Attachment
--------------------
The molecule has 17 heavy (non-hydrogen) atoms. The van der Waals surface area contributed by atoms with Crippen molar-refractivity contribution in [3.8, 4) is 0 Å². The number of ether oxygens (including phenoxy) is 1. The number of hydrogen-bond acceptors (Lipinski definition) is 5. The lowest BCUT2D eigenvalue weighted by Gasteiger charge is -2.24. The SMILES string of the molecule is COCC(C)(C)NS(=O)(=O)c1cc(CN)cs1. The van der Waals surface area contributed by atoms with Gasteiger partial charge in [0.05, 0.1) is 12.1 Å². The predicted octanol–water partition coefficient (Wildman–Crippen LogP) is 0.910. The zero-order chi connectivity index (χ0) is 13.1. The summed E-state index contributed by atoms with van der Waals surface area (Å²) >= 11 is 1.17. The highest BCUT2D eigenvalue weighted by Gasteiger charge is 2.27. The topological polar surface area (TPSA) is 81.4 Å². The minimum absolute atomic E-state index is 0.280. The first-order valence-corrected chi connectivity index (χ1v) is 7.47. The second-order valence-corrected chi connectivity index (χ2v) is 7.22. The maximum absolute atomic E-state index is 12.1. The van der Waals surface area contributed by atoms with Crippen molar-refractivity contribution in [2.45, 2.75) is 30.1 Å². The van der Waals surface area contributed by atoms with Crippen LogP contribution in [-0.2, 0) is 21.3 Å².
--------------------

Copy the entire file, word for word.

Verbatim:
The molecule has 17 heavy (non-hydrogen) atoms. The van der Waals surface area contributed by atoms with Crippen molar-refractivity contribution in [3.8, 4) is 0 Å². The number of ether oxygens (including phenoxy) is 1. The number of hydrogen-bond acceptors (Lipinski definition) is 5. The lowest BCUT2D eigenvalue weighted by Gasteiger charge is -2.24. The SMILES string of the molecule is COCC(C)(C)NS(=O)(=O)c1cc(CN)cs1. The van der Waals surface area contributed by atoms with Gasteiger partial charge in [0.05, 0.1) is 12.1 Å². The predicted octanol–water partition coefficient (Wildman–Crippen LogP) is 0.910. The zero-order chi connectivity index (χ0) is 13.1. The summed E-state index contributed by atoms with van der Waals surface area (Å²) >= 11 is 1.17. The highest BCUT2D eigenvalue weighted by Gasteiger charge is 2.27. The topological polar surface area (TPSA) is 81.4 Å². The minimum absolute atomic E-state index is 0.280. The first-order valence-corrected chi connectivity index (χ1v) is 7.47. The second-order valence-corrected chi connectivity index (χ2v) is 7.22. The maximum absolute atomic E-state index is 12.1. The van der Waals surface area contributed by atoms with Crippen molar-refractivity contribution in [2.45, 2.75) is 30.1 Å². The van der Waals surface area contributed by atoms with Crippen LogP contribution in [-0.2, 0) is 21.3 Å².